It’s all about research.  I am attempting to find an alternative to After Effects for my slit-scan shots.  Since I plan on doing a music video using this process I would love to have more power over the final effect.  Because in After Effects every composition needs to consist of thousands of layers.  This takes forever to render not to mention just previewing to see what I’m creating.


Processing is probably the best other option.  It’s a software that I have started to learn a while back.  Unfortunately, June got a hold of my “Learning Processing” book and she destroyed the binding.  Soon the book turned into many tiny mini-booklets held together by whatever glue was left from the binding.  Eventually, I lost track of some pages and reviewing was impossible.  So, the other night I repurchased “Learning Processing”


Also, a few days ago I came across this website.  It catalogues most of the experiments that have ever been done in slit-scan.  It is a great source for research and inspiration.  That is where I found a few code examples for slit-scan within Processing.  Unfortunately, it is a little beyond my comprehension of the software so I think it’s time for me to go back to the chapter I left off on on Day 170.


On a slightly separate note, I was pretty excited to see how my experiments from yesterday turned out in video form.  I was really jazzed by the way the still images were looking.  Well, very soon after that I came to realize that the video was not going to be all that different from the stills.  The reason being (now this may be a little hard to follow) is that the line of resolution that I selected to be copied in time across the frame was not moving at all.  In other words the resulting video was similar to a printer printing out my image from the right side of the screen to the left.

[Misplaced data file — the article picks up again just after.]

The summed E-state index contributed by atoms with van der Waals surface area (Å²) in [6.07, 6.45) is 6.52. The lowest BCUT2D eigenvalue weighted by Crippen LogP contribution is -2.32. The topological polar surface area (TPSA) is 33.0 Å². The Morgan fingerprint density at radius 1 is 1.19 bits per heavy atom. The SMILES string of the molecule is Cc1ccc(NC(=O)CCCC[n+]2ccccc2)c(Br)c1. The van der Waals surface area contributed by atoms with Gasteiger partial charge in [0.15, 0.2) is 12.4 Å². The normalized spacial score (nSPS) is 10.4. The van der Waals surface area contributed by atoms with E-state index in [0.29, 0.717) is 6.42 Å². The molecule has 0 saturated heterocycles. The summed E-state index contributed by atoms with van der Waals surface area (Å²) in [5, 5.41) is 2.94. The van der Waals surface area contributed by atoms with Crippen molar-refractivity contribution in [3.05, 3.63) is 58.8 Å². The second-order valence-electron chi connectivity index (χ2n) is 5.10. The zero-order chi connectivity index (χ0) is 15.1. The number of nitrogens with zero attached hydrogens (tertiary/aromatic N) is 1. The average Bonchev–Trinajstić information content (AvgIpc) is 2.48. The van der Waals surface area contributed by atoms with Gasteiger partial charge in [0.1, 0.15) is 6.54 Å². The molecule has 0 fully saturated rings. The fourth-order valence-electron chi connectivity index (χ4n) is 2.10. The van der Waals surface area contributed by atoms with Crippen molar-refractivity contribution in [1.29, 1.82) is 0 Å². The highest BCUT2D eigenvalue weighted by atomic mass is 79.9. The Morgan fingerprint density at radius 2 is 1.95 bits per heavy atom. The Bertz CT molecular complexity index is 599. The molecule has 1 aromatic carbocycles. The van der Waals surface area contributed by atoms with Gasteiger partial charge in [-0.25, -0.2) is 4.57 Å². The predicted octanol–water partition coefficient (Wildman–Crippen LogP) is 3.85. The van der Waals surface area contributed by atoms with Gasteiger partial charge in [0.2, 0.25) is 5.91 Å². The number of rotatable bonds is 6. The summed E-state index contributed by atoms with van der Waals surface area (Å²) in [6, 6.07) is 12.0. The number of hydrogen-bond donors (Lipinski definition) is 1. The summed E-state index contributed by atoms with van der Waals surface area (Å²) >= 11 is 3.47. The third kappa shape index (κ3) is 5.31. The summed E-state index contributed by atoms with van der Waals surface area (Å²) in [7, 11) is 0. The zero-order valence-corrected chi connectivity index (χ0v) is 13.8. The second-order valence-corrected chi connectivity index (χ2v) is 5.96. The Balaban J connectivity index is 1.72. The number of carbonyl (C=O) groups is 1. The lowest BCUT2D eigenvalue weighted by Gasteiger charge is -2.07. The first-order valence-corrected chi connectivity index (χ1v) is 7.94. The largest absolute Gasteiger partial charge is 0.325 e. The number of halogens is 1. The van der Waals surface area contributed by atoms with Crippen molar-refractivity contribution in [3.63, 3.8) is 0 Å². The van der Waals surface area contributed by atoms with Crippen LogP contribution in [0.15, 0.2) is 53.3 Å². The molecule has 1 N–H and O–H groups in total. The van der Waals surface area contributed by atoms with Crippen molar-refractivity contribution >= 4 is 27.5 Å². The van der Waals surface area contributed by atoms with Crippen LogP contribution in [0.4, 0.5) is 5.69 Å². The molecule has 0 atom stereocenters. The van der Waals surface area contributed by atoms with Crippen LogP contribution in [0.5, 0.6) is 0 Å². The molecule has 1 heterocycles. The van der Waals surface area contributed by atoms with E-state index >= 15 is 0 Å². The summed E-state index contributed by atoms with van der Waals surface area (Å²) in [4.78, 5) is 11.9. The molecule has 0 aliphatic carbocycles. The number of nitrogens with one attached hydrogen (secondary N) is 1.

Now if I could move that selected line or slit in time as it’s going then I can create some movement and interest.  So I went into After Effects and linked all the masks creating the slits in the thousand or so layers to the mask in the very top layer.  Then, I animated the top layers mask from left to right over a period of 20 seconds.  Since all the masks in the layers below are linked they move in unison with it.


Sorry, it’s all very hard to describe in simple terms.  Below you can see the results in my video.  First you will see the two shots from yesterday.  You can see what I mean by the printer analogy.  Then the third shot is the same traffic shot from the first experiment only with added movement to the selected slit.  Finally, I rendered an old shot of the ocean that I had with the same effect as the third shot.


I’m disappointed with my situation at the moment but I am digging my way to the bottom of it.  If I can get up to speed in Processing, then when I want to experiment with a different approach on a shot all I’ll have to do is adjust a couple numbers in the code and re-process it.  It’s the best situation at the moment.  I just need to keep reading and working my way there.


Anyways check out the video.



Lastly, a surprise treat for you and a possible ray of sunshine for me.  Last night in my research I came across the most amazing slit-scan video that I have ever seen.  It had been uploaded to vimeo a mere 20 hours earlier.  The fellow who made the video, Carl Rosendahl, wrote the software himself in C++ using openframeworks so that he could import the native full HD files directly from his 7D.  He says on his blog that 100 frames at 720p are rendered in a single minute!  That is a major improvement from my After Effects 2 1/2 minutes per frame!  Don’t worry, I have already sent him a message through vimeo.  I am hoping to hear back from him.


But for your enjoyment, check out his amazing achievement below.